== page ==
SMYRNA — Marie and Rachel Youngcourt were the face of dedication as they walked to the podium at Smyrna High School last week to accept their diplomas.
The identical twins had to overcome long odds, as Marie was honored as the class of 2021’s valedictorian, while Rachel finished second to her sister, as the class salutatorian.
Not only did the Youngcourt sisters have to adapt to different ways of learning throughout the COVID-19 pandemic — like all other students — they also had to deal with the loss of their father, Marc Youngcourt, in January.
It was a difficult challenge that neither of them could have foreseen.
Teresa Youngcourt, the twins’ mother, choked up when thinking back to all they’ve had to endure.
“In addition to the pandemic, they persevered through a major personal tragedy this year,” she said. “Their father, my ex-husband, fell at home in October 2020 and suffered a catastrophic spinal cord injury resulting in quadriplegia.
“For three months, he underwent several surgeries on his spine, among other things. In January, he entered hospice care, and he passed away about a week later on Jan. 22, 2021.”
Since Marc lived in Pennsville, New Jersey, and due to coronavirus travel restrictions, it was difficult for the girls to visit following his injury.
Not even that — or a pandemic — could stop the Youngcourts from joining Caesar Rodney High School’s duo of Smith (valedictorian) and Paxton (salutatorian) Easton in an extraordinary year of local twins finishing first and second in their classes.
Ms. Youngcourt graduated from Caesar Rodney in 1980, so she keeps up with the doings of her alma mater. She thought it was amazing that two sets of twins — including her daughters — accomplished the top-of-the-class feat less than 25 miles away from each other.
“One, two, I mean it’s pretty amazing that Caesar Rodney had the same thing. It’s hard to believe the odds,” Marie Youngcourt said. “Yeah, it’s pretty crazy. We’ve been first and second throughout high school, so I’ve just been trying to stay at the top, but it’s definitely pretty cool, definitely something that we’ll be able to tell our kids and to hopefully inspire them to love academics as much as we did.”
Rachel added, “It’s a surprising accomplishment to know that there were two sets of twins at two different schools who were able to finish first and second in their classes.”
It wasn’t easy for the Youngcourts, who have been ranked No. 1 and No. 2 at the end of each school year beginning as freshmen.
“The last few years have been really tough,” Marie said. “With the COVID pandemic, the loss of our father … it was really hard. The last year has been probably the hardest year of my life. Not to get too sappy with my dad, he was in the hospital for a long time even before he passed, so that whole time from October to January was really difficult.”
Rachel agreed, saying they got a lot of help to pull through the challenge.
“This year was definitely tough,” she said. “We had a lot of amazing teachers, though, that were really understanding with us, and I think it’s definitely like the impact that we faced in January made it even more special for us to finish at the top, because we know how bad things could be.”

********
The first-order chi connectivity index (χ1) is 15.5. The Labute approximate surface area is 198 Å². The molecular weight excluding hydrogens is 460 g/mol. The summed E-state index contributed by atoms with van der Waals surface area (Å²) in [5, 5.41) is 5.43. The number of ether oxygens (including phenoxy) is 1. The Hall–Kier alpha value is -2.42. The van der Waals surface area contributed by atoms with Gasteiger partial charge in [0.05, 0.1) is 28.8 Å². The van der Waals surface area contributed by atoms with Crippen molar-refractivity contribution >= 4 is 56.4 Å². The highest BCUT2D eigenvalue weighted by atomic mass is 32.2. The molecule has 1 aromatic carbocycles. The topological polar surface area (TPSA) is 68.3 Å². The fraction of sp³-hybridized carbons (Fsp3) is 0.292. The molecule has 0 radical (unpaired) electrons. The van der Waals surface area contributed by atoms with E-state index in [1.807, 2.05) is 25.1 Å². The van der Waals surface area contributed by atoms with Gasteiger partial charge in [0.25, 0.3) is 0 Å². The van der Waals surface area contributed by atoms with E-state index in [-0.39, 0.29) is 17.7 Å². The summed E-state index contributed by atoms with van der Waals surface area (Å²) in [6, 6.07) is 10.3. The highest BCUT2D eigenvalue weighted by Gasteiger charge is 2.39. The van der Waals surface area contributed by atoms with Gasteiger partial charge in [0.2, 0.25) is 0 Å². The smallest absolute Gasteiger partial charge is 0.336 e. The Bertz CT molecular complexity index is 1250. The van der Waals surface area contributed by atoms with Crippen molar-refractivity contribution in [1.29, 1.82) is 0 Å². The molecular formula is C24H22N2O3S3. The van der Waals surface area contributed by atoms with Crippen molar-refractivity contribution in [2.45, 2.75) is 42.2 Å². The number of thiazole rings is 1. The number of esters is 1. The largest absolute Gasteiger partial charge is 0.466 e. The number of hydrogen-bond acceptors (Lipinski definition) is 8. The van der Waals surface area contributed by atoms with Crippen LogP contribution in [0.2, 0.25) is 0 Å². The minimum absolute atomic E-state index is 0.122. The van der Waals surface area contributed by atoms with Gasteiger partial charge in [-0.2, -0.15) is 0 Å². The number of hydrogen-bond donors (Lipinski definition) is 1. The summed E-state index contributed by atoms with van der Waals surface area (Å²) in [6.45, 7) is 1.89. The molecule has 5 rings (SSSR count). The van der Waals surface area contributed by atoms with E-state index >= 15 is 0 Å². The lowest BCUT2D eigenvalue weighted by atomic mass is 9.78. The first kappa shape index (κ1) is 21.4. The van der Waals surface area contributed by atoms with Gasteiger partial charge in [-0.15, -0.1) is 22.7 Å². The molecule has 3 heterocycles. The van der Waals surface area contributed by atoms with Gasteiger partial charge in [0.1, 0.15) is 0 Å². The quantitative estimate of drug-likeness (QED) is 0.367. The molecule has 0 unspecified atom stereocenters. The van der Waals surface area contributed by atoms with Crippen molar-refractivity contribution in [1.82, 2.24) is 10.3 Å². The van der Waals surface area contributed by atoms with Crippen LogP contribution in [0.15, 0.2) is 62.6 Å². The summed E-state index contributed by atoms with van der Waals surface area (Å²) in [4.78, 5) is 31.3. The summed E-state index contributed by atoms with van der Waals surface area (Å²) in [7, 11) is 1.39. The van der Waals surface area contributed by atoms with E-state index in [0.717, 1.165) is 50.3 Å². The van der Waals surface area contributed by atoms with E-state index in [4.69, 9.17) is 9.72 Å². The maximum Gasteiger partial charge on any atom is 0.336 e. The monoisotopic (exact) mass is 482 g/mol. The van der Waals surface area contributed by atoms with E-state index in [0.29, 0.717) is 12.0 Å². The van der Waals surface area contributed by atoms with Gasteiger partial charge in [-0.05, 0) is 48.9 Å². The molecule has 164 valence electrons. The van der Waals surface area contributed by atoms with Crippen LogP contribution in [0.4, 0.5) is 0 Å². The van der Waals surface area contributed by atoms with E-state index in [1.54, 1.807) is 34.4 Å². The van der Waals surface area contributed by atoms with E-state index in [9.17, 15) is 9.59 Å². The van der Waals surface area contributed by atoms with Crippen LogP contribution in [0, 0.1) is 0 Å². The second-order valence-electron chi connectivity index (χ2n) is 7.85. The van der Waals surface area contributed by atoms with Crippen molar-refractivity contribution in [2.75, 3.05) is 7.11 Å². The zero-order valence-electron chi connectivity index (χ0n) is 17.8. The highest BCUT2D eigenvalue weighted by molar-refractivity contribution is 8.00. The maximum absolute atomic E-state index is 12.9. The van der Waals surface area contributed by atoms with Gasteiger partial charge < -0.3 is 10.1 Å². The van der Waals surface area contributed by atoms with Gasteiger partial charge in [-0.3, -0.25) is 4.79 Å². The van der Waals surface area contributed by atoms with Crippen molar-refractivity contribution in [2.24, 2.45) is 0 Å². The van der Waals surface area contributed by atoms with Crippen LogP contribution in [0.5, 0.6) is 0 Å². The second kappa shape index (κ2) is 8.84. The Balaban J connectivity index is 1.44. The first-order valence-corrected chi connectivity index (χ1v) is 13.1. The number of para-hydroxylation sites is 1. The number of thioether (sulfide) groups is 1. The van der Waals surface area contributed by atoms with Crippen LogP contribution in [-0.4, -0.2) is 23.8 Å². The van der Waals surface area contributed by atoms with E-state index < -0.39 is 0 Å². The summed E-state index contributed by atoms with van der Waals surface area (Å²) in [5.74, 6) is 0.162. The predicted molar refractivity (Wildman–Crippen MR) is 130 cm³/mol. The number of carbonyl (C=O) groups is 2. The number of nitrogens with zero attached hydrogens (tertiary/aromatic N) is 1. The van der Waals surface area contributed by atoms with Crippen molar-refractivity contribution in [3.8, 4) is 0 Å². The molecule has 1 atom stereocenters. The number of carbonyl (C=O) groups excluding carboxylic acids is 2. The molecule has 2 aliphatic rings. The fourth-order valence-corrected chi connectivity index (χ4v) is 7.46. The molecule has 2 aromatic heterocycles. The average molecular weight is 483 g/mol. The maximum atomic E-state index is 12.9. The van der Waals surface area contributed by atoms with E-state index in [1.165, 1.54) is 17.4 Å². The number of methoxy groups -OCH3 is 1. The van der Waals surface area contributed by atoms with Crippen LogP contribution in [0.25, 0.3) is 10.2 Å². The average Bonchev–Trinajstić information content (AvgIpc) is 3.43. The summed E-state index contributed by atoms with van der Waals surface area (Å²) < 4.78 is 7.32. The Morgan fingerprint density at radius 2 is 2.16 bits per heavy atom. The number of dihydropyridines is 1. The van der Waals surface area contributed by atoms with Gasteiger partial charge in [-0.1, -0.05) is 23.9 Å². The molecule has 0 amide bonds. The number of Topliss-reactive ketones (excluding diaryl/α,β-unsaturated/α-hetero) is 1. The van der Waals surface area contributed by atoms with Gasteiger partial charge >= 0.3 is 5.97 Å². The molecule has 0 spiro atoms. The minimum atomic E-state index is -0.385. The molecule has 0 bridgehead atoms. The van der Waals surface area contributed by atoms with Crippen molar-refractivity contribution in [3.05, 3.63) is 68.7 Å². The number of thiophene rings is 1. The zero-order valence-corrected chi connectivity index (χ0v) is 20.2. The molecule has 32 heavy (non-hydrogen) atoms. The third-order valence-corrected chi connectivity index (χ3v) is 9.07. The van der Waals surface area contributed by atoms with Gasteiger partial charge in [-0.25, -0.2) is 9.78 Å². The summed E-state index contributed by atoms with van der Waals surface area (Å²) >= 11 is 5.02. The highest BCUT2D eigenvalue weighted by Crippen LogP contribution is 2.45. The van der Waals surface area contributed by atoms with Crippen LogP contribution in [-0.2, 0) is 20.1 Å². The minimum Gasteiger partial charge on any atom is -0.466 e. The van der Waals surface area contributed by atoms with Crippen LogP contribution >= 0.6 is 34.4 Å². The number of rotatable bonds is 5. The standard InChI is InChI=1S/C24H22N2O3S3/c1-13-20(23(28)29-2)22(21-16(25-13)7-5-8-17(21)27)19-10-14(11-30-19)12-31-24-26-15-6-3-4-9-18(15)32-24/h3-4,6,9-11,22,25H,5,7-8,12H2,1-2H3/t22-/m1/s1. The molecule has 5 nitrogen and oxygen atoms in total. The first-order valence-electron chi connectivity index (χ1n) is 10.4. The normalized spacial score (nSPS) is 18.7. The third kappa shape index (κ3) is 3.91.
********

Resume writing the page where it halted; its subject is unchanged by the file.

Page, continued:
Rachel and Marie wore mortarboards at their graduation that were decorated by their older sister, Emily, a student at the University of Delaware. The halo on Rachel’s cap and the wings on Marie’s were tributes to their father.
During their younger years, the sisters played softball for Little League and Smyrna Middle School, where baseball-loving Marc served as their coach. Later on, Marie played basketball at Smyrna, while Rachel played volleyball. Though they were competitive on their respective courts, they helped each other as much as they could when it came to their schoolwork.
“I think when we were younger, a lot of it was about trying to beat each other or being the better ones,” Marie said. “But through high school, I think it became kind of just being proud of each other and wanting each other to succeed as much as possible. We want each other (to) do well.”
Rachel is the eldest Youngcourt twin by six minutes, so she won that race.
“We were both on athletic teams, so we’ve been competitive for our whole lives,” said Rachel. “But I think, overall, we just want each other to do well. So we’re supportive in the end, and we’re definitely both happy that we finished one and two.”
Marie and Rachel started kindergarten at Mount Pleasant Elementary in the Brandywine School District. They moved to the Smyrna district following their parents’ divorce in October 2008.
Both Youngcourt twins served as class officers, Marie as a historian and Rachel as the class treasurer, for the last two years.
Now, in just a couple short months, the Youngcourt sisters will be separated for the first time, as they head off to different colleges.
Marie will be attending Northwestern University to study biology, while Rachel will be attending the University of New Hampshire and majoring in business. They, along with Emily, will be first-generation college students.
“I think it will definitely be nerve-wracking at first, but I think it will be good for us to be separated. You know, we’ve been kind of like one identity through Smyrna, since it’s such a small town, and everyone just calls us, ‘the twins,’ so I think it’ll be good,” Rachel said.
“So we’ll have our own lives in college, but we’ll be able to FaceTime each other when we need each other,” she added. “We’ll always remain close.”
Their mother might also get a little lonely when they take off for college.
“Well, my oldest (Emily) is at University of Delaware, so she will be close enough that I can pick her up,” Ms. Youngcourt said. “But, yeah, when they leave, my house is going to be very, very quiet and sad — just me and the cat.”